The chart demonstrates how the passage of time helps this trade if the underlying stays above the high strike of 105. However, if the underlying drops to $96 today (3) and stays there until expiration (4), today's loss of about $300 would become a full loss of $439 by expiration. If both strikes finish in the money2, the trader is assigned a long stock position at $105 per share and the 100-strike put will be exercised, selling the stock at $100 per share and resulting in a $5 loss. But if the trader collected a $0.61 credit when selling the spread, the net loss would be $4.39 times the contract multiplier of 100, or $439, plus transaction costs.

Traders can also analyze the trade using other future dates prior to expiration and at other levels of implied volatility3 by using the Lines and Step buttons.

No matter the positions within the same stock and the complex layers of the trade, the Risk Profile tool provides information a trader can use to make decisions.

1An options position composed of either all calls or all puts, with long options and short options at two different strikes. The options are all on the same stock and of the same expiration, with the quantity of long options and the quantity of short options netting to zero.

2Describes an option with intrinsic value (not just time value). A call option is in the money (ITM) if the underlying asset's price is above the strike price. A put option is ITM if the underlying asset's price is below the strike price. For calls, it's any strike lower than the price of the underlying asset. For puts, it's any strike that's higher.

3The market's perception of the future volatility of the underlying security directly reflected in the options premium. Implied volatility is an annualized number expressed as a percentage (such as 25%), is forward-looking, and can change.

Options carry a high level of risk and are not suitable for all investors. Certain requirements must be met to trade options through Schwab. Please read the options disclosure document titled "Characteristics and Risks of Standardized Options" before considering any options transaction. Spread trading must be done in a margin account. Supporting documentation for any claims or statistical information is available upon request.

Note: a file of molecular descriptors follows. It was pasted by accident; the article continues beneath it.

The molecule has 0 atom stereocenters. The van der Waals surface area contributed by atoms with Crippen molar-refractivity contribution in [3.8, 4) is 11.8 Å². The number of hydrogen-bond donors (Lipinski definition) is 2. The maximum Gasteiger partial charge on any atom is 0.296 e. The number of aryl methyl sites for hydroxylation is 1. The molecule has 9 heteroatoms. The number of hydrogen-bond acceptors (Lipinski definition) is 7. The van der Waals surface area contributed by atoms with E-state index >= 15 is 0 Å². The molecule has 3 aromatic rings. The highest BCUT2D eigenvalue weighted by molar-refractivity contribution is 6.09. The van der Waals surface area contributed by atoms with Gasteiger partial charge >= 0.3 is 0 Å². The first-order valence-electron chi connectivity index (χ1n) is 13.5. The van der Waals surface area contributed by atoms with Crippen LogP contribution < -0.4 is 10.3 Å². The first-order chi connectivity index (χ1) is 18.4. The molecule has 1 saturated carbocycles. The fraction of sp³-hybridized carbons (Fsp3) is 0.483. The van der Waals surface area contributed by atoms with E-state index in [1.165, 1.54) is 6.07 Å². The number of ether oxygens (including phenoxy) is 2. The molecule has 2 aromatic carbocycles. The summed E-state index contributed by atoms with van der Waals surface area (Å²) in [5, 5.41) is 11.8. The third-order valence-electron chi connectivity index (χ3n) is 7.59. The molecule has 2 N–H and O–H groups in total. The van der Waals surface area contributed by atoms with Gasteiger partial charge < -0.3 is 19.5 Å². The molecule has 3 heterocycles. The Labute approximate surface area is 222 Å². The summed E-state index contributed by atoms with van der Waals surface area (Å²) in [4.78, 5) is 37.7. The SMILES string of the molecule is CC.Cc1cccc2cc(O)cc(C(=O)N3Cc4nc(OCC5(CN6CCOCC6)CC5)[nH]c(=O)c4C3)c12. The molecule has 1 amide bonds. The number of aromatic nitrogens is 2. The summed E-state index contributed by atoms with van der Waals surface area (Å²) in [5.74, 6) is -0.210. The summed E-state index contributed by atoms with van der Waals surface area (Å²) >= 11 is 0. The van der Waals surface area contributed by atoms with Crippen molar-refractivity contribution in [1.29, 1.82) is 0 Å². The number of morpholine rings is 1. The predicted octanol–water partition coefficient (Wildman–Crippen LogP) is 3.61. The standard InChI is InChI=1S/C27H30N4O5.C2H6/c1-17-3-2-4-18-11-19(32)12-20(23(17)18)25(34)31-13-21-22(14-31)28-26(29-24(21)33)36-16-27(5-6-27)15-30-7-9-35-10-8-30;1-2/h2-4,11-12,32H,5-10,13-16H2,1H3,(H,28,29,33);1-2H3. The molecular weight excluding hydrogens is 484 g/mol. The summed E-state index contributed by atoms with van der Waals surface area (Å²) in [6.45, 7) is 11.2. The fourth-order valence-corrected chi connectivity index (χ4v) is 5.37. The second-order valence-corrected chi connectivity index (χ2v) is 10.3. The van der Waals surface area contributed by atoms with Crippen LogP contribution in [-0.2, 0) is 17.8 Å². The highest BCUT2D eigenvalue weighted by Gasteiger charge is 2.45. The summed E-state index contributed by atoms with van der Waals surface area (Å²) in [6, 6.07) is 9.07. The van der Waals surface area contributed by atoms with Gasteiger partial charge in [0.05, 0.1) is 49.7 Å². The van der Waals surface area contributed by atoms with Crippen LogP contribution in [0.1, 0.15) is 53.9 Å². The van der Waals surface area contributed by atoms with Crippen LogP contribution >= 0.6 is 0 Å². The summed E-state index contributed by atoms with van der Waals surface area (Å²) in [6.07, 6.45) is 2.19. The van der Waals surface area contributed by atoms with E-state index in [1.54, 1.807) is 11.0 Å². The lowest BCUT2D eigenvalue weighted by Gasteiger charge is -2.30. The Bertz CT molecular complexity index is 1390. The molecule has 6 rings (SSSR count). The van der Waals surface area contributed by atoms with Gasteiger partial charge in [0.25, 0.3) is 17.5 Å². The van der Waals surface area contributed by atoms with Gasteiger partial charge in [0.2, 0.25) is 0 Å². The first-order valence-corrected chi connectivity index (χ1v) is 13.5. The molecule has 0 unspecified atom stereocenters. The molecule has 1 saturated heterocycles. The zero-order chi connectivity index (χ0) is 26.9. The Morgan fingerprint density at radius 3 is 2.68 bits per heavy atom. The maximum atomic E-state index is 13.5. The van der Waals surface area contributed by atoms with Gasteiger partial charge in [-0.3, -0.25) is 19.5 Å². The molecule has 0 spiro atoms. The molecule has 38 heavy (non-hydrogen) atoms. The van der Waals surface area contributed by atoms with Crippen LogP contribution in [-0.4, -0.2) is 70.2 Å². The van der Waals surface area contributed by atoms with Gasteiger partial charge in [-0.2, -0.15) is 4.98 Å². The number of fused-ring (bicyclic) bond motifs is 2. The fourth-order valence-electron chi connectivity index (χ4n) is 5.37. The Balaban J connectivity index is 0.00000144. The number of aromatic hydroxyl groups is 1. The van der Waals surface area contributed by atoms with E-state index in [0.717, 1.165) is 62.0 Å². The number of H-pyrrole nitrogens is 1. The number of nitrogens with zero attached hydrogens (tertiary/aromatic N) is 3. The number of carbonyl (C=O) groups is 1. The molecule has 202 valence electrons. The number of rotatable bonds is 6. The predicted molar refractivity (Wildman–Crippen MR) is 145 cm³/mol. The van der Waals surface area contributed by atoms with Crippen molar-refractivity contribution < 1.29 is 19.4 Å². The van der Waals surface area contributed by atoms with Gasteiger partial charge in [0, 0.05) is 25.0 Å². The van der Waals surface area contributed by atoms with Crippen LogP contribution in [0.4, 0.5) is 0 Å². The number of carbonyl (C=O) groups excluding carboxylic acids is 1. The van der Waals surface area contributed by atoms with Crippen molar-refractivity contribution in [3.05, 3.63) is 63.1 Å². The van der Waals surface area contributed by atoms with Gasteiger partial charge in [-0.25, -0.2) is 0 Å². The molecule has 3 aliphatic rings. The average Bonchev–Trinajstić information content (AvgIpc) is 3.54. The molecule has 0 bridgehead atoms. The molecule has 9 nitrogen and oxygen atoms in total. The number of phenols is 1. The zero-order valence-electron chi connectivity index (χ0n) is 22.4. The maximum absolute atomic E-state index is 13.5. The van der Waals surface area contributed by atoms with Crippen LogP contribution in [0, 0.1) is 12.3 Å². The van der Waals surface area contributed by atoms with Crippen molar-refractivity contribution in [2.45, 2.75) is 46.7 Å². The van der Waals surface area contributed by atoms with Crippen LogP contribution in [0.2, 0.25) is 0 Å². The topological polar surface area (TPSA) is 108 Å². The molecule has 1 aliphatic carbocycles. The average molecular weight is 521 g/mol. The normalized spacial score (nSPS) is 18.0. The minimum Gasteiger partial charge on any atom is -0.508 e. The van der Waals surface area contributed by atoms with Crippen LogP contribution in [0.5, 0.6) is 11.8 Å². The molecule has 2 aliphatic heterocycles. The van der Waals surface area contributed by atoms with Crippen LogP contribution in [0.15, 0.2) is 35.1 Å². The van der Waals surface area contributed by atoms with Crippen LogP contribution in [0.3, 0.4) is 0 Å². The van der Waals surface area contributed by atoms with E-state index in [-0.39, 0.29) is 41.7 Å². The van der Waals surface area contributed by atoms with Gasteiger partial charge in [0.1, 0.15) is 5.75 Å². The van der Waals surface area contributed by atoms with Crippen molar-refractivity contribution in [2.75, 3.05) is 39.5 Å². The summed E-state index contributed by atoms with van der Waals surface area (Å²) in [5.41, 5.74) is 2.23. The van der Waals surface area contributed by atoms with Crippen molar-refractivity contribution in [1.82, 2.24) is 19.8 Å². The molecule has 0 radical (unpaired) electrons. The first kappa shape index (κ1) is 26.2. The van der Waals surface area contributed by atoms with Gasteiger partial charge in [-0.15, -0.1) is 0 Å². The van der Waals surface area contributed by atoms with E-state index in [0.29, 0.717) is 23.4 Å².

Commissions, taxes and transaction costs are not included in this discussion, but can affect final outcome and should be considered. Please contact a tax advisor for the tax implications involved in these strategies.

The information provided here is for general informational purposes only and should not be considered an individualized recommendation or personalized investment advice. The investment strategies mentioned here may not be suitable for everyone. Each investor needs to review an investment strategy for his or her own particular situation before making any investment decision.

All expressions of opinion are subject to change without notice in reaction to shifting market conditions. Data contained herein from third-party providers is obtained from what are considered reliable sources. However, its accuracy, completeness, or reliability cannot be guaranteed.

Examples provided are for illustrative purposes only and not intended to be reflective of results you can expect to achieve.